Brendan (from the Necropraxis blog) and I have created a survey looking at DnD as a “gateway RPG” as well as the ways that people play it. There was a lot of debate about these topics recently, so we thought some data would be good for the hobby. Please share it widely! We want to get data from across the RPG landscape, not just the OSR.
The current plan is for magic in Maze Knights to focus around potions. Drink a potion, get a spell. Like in Knave, this makes spells very concrete and forces players to think about their inventory slots, as each potion takes up a slot. There probably will be recipes you can collect as the game goes on, but if you want to get crazy you can always whip up a random potion and hope you get something good.
Like in Maze Rats, I’ve created a magic generator that generates weird spell names. Unlike Maze Rats, it’s 24 tables long instead of 6, and includes tables for generating things like the potion’s consistency, smell, taste, bottle shape, etc. 20,342,016 possible spells! 2,176,782,336 bottles!
It’s probably going to get revised and tightened up as Maze Knights continues to develop, but it’s definitely solid enough to use right now in any fantasy RPG, especially Maze Rats. Click “Generate” to take it for a test drive! Sometimes tweaking a word (like making it plural) helps the spell make more sense.
The generator is free to download below. To randomly generate a potion, roll on the following table to find the name format. If you are using this with Maze Rats, "Effects" are now called "Qualities."
[Quality] [Element] [Form]
[Form] of [Element]
[Form] of [Quality] [Element]
Each bolded word has 6 tables associated with it. Roll a die to find the correct table, and then roll on the corresponding 6x6 table to get the final word. (For example, to find a Quality you roll 3d6, getting 4, 3, 6. This means look at the 4th Quality table, 3rd group within that table, and the 6th item within that group.) The referee has final say over the potion’s effects.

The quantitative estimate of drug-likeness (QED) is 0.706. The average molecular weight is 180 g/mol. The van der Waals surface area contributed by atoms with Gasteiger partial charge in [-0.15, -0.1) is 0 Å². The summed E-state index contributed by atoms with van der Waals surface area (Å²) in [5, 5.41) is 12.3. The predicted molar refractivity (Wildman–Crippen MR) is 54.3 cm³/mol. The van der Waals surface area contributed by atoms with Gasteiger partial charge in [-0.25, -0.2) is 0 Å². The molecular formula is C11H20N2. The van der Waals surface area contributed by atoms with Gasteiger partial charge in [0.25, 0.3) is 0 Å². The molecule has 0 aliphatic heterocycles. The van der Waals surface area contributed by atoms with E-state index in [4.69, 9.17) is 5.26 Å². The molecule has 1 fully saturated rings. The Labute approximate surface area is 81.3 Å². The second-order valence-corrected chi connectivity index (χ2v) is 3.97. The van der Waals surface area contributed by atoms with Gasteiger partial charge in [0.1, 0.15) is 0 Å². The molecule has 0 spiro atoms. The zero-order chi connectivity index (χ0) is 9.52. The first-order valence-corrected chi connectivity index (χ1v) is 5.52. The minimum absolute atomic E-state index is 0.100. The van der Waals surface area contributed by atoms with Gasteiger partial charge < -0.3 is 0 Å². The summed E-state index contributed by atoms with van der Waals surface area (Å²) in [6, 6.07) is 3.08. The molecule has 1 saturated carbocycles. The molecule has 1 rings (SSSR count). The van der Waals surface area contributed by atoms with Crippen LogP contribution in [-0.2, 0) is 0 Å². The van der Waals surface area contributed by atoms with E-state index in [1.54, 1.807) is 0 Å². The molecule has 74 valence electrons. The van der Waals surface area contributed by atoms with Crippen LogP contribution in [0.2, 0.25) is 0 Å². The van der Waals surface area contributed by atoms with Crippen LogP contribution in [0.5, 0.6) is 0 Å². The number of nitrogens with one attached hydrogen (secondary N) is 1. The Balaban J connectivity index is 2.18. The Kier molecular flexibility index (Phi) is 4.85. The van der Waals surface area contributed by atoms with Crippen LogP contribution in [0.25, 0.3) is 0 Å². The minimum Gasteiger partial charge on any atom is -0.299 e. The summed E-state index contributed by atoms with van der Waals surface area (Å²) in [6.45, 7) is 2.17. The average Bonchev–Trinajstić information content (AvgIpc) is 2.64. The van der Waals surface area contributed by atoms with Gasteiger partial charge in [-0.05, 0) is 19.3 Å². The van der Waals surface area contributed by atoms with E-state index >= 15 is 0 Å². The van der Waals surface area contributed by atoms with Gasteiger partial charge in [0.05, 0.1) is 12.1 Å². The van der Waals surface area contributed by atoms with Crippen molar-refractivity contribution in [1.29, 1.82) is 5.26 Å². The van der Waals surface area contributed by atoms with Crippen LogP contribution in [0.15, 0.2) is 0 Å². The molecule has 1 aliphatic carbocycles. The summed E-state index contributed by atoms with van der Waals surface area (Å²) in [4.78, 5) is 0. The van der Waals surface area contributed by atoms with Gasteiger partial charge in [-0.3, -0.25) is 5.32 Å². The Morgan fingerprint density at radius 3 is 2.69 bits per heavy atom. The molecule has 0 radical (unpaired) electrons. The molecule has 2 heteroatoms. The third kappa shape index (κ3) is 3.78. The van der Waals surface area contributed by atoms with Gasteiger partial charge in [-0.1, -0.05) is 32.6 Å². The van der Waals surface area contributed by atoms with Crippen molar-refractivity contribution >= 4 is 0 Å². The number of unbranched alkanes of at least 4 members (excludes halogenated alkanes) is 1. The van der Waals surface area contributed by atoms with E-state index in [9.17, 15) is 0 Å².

When I’m playing in an RPG and I can tell that the world is basically revolving around the party, I get claustrophobic. That’s the only word I can think of that really matches the sensation. The boundaries of the world shrink. What creatures lurk in this forest? The ones that drive the story forward! What do the major faction in this city want? To hire or kill the party, of course!
Along with this comes the implicit expectation that the DM has put a lot of work into this experience and it would be rude to just drop everything and establish a hog-wrestling arena, even if that would be more entertaining. In a “managed” campaign like this, it feels like the game world is always watching. Long lost relatives and villains from your backstory are always popping into existence at thematically appropriate times. Carefully laid plans are overturned or validated based on whether they “added to the narrative” rather than whether they made sense. Intangible themes and character development arcs hedge you in at every turn, even if only by social pressure.
Maybe what it comes down to is that I like exploring, understanding, and manipulating systems (like the rules of a fictional world), while in managed campaigns you’re really trying to understand and anticipate a person, the DM. I find that deeply off-putting, for reasons that probably reveal more about me than anything else. I like my game worlds as open, adventure-dense, and utterly uncaring as possible.
But I can’t be the only one who actively avoids the main quests in Elder Scrolls Games, right?